When advised that threatened frogs had been spotted in the project site, a foreman remarked: “We don’t need to worry about those frogs. They don’t live here. They’re on holiday and are just passing through!” It was a novel response and worth a shot. But with strict environmental standards being applied to construction projects and a high level of scrutiny, the presence of a threatened species is a critical constraint for any project.
To add to the challenge, it is possible that additional ecological constraints will be identified once construction commences. Flora and fauna surveys are undertaken during the planning and approval stages of projects, but this doesn’t mean that there won’t be any hidden surprises. On road upgrade projects in northern NSW, there are examples of threatened frogs being found just prior to the commencement of clearing and flying foxes setting up camp in the middle of the new road alignment. In such instances, there is pressure to rapidly develop practical management strategies and obtain endorsement from regulatory authorities, so that construction can proceed without significant delays. Experience shows that it is important to bring in ecologists with expert knowledge of the specific species. This helps to quickly identify appropriate management approaches and provides regulatory authorities with the confidence to provide sign-off in a shorter timeframe.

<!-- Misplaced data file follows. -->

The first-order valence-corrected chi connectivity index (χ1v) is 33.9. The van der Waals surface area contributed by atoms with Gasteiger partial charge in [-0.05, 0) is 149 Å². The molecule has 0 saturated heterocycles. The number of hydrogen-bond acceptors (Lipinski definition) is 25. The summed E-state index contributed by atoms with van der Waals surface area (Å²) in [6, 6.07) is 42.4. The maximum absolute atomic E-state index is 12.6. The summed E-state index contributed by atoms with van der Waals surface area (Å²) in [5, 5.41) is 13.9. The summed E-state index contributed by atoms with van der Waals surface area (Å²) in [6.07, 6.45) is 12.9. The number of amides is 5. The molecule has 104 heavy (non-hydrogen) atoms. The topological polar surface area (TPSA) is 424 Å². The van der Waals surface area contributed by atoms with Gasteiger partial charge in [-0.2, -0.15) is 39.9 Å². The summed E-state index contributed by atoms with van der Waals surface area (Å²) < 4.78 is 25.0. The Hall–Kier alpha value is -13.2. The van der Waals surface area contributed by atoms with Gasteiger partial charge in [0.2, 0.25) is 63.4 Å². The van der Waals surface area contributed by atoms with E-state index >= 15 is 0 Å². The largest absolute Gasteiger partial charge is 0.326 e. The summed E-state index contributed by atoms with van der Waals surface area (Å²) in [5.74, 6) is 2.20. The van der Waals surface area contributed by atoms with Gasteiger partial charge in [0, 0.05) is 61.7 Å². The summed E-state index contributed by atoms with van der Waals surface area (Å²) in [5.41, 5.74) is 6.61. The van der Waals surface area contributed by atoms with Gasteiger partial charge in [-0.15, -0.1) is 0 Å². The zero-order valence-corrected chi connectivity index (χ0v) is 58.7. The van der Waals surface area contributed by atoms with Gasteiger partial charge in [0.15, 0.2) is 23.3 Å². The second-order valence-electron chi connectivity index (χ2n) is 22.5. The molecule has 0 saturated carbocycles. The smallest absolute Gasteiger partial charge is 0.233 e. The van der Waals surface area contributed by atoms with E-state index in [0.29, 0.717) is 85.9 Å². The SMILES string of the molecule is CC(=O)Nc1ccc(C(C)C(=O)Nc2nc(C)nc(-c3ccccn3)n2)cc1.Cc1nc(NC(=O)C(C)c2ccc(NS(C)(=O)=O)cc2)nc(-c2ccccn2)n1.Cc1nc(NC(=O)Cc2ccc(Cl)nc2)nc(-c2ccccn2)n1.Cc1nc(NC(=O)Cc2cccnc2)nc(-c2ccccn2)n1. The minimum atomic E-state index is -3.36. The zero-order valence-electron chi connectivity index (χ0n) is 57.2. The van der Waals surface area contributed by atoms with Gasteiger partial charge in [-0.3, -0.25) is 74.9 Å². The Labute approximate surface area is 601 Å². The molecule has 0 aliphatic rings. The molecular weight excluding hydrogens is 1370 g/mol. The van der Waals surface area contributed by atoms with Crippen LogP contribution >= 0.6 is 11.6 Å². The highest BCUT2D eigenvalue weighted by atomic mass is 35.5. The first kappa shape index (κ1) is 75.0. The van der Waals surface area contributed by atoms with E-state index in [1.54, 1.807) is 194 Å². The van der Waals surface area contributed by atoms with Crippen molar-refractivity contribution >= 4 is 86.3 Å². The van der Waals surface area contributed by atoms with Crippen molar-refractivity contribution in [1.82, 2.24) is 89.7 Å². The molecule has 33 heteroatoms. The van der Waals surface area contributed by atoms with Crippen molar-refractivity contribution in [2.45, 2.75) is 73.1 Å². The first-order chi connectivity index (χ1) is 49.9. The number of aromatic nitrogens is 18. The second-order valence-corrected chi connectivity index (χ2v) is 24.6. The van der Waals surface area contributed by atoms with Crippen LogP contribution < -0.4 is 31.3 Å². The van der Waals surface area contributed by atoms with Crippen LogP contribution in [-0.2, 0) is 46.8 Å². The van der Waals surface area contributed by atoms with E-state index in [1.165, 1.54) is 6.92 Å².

It’s not just critters that are mobile and can pop up unexpectedly. Many who have worked on construction projects in the Northern Rivers will have heard of the aptly named Hairy Jointgrass. This threatened species dies off in Winter and then re-emerges later in the year. The trick is that it can re-emerge in a different location or with an expanded footprint. Management of this grass is particularly challenging because project approvals typically only allow for removal of a certain area of threatened species in a
If a threatened species is present within a project site, management of the species will typically be the key focus of regulatory agencies. It is critical that a comprehensive survey of the site is undertaken to accurately identify the extent of the species. All the hard work to appropriately manage the species in one portion of the site will be for nought if the species is inadvertently impacted in another location where it wasn’t thought to exist. The good news is that even elusive and unpredictable animals such as frogs, platypuses and flying foxes can be successfully managed within construction sites when there is good teamwork and communication between the construction crew and the environment team.